If You Can’t Beat Him, Join Together
Wisconsin’s largest teachers unions may be joining forces. The WEAC, an affiliate of the National Education Association, and the AFT-Wisconsin, affiliate of the American Federation of Teachers, are discussing a merger.
Why? Both unions report about a 30-percent decline in membership since passage of the state’s new collective bargaining law, Act 10. The law, spearheaded by Governor Scott Walker, prohibits bargaining over employee working conditions or benefits, and also stipulates that union dues are no longer mandatory. Prior to the enactment of Act 10, WEAC members paid between $600 and $1,000 in state and national dues.
It is clear that Walker’s effective reforms have driven the unions into each other’s arms for solace. Kenosha teacher Michael Orth admits as much, “It’s about building local union power.” Since the collective bargaining overhaul, the unions have been forced to target their influence at the local level — campaigning for change through the school board rather than their historic practices of hefty campaign contributions and lobbying at the state level. “Our business model has been busted up,” WEAC Executive Director Dan Burkhalter lamented. “We can’t play on the field we’ve been playing.”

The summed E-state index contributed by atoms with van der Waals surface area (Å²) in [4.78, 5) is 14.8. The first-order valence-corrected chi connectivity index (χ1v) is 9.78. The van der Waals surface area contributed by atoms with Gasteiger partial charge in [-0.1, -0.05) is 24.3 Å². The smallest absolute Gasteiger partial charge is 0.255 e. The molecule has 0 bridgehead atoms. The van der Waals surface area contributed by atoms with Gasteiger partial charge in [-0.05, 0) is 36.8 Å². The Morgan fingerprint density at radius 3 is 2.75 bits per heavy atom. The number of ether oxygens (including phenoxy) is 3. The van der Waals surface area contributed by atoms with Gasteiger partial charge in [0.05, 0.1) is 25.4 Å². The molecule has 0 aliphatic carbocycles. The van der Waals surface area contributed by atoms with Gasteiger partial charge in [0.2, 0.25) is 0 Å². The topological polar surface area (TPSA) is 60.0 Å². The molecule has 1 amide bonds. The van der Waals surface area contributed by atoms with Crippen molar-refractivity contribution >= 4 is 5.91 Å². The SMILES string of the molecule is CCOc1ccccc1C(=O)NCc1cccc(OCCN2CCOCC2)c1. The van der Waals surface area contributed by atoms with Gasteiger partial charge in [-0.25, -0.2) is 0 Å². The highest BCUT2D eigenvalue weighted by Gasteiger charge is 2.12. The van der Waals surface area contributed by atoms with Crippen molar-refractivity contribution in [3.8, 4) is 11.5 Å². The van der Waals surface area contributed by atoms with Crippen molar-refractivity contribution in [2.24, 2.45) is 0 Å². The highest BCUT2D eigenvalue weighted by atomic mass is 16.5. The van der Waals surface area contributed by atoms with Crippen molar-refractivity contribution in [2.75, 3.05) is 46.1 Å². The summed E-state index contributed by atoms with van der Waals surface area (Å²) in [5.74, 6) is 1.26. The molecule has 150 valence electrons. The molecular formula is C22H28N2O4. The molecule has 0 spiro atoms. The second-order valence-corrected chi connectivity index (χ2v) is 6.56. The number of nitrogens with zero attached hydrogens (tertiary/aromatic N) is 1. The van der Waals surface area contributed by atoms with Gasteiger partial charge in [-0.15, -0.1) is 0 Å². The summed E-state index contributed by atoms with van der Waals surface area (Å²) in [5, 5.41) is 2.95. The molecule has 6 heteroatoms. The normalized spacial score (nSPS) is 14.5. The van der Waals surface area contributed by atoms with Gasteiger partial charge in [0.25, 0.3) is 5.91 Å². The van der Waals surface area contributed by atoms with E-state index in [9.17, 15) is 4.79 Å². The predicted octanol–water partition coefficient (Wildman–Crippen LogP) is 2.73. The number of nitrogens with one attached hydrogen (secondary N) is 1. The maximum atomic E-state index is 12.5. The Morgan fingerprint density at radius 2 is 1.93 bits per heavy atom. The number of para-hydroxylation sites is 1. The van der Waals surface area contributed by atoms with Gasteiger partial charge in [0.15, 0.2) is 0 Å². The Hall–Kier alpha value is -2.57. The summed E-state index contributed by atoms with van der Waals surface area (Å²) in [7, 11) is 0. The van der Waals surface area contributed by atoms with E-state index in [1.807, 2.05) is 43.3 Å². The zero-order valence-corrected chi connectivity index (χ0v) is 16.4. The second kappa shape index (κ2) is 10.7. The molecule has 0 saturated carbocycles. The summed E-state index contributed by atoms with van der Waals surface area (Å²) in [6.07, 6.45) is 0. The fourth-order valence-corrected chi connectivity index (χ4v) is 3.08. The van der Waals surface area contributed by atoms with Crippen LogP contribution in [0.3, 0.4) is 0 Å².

A large percentage of union members seem to be in support of the merger. As reported in the Chippewa Herald, at their recent special assembly, many WEAC constituents agreed:
There are benefits to merging both Wisconsin chapters of the national unions, but the most important reason is to strengthen and unify the voices of public education advocates.
But even if the unions decided to join up, the merger won’t officially take effect until 2014. Another year of Walker’s reforms will go by, likely followed by continued erosion to union membership. Is it too late to preserve the power Big Labor enjoyed in Wisconsin during the pre-Walker regime? “Not if we can help it,” is the answer from the teachers unions. From the AFT-Wisconsin’s website:
[Act 10] is a blatant attempt to strangle our union by cutting off resources. Members are choosing to pay dues… and continue their union membership so that we can defeat Walker’s extremist agenda and take back our Wisconsin… failure of Walker’s forces to recall labor advocate State Sen. David Hansen [has] set the stage for us to take back the state senate in August and start fixing the damage Scott Walker has done.
Wisconsin union leaders hope that by joining forces, they can preserve some of their power. It may also be an attempt to justify their own salaries to their ever dwindling membership.